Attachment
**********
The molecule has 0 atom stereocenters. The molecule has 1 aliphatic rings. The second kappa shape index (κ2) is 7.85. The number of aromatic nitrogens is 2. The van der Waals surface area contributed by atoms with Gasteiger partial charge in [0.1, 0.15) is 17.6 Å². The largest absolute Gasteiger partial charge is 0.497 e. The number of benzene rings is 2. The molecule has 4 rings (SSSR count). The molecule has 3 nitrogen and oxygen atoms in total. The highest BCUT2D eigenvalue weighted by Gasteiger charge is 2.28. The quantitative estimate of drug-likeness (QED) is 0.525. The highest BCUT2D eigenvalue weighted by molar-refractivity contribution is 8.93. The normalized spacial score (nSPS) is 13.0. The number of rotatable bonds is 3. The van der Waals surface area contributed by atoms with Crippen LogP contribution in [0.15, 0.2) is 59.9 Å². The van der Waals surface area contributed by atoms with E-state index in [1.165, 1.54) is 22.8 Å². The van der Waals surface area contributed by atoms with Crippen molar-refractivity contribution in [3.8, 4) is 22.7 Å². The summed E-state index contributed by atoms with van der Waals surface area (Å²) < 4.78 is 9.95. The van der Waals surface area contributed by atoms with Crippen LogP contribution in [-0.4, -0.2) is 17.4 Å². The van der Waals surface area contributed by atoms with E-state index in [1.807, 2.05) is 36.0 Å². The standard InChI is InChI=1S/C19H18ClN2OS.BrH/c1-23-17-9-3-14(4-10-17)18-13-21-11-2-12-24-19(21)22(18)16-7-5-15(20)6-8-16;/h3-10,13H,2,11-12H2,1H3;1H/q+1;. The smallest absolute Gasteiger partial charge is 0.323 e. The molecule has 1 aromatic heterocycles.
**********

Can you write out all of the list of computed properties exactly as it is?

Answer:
The molecule has 0 atom stereocenters. The molecule has 1 aliphatic rings. The second kappa shape index (κ2) is 7.85. The number of aromatic nitrogens is 2. The van der Waals surface area contributed by atoms with Gasteiger partial charge in [0.1, 0.15) is 17.6 Å². The largest absolute Gasteiger partial charge is 0.497 e. The number of benzene rings is 2. The molecule has 4 rings (SSSR count). The molecule has 3 nitrogen and oxygen atoms in total. The highest BCUT2D eigenvalue weighted by Gasteiger charge is 2.28. The quantitative estimate of drug-likeness (QED) is 0.525. The highest BCUT2D eigenvalue weighted by molar-refractivity contribution is 8.93. The normalized spacial score (nSPS) is 13.0. The number of rotatable bonds is 3. The van der Waals surface area contributed by atoms with Crippen LogP contribution in [0.15, 0.2) is 59.9 Å². The van der Waals surface area contributed by atoms with E-state index in [1.165, 1.54) is 22.8 Å². The van der Waals surface area contributed by atoms with Crippen molar-refractivity contribution in [3.8, 4) is 22.7 Å². The summed E-state index contributed by atoms with van der Waals surface area (Å²) < 4.78 is 9.95. The van der Waals surface area contributed by atoms with Crippen LogP contribution in [-0.4, -0.2) is 17.4 Å². The van der Waals surface area contributed by atoms with E-state index in [1.807, 2.05) is 36.0 Å². The standard InChI is InChI=1S/C19H18ClN2OS.BrH/c1-23-17-9-3-14(4-10-17)18-13-21-11-2-12-24-19(21)22(18)16-7-5-15(20)6-8-16;/h3-10,13H,2,11-12H2,1H3;1H/q+1;. The smallest absolute Gasteiger partial charge is 0.323 e. The molecule has 1 aromatic heterocycles.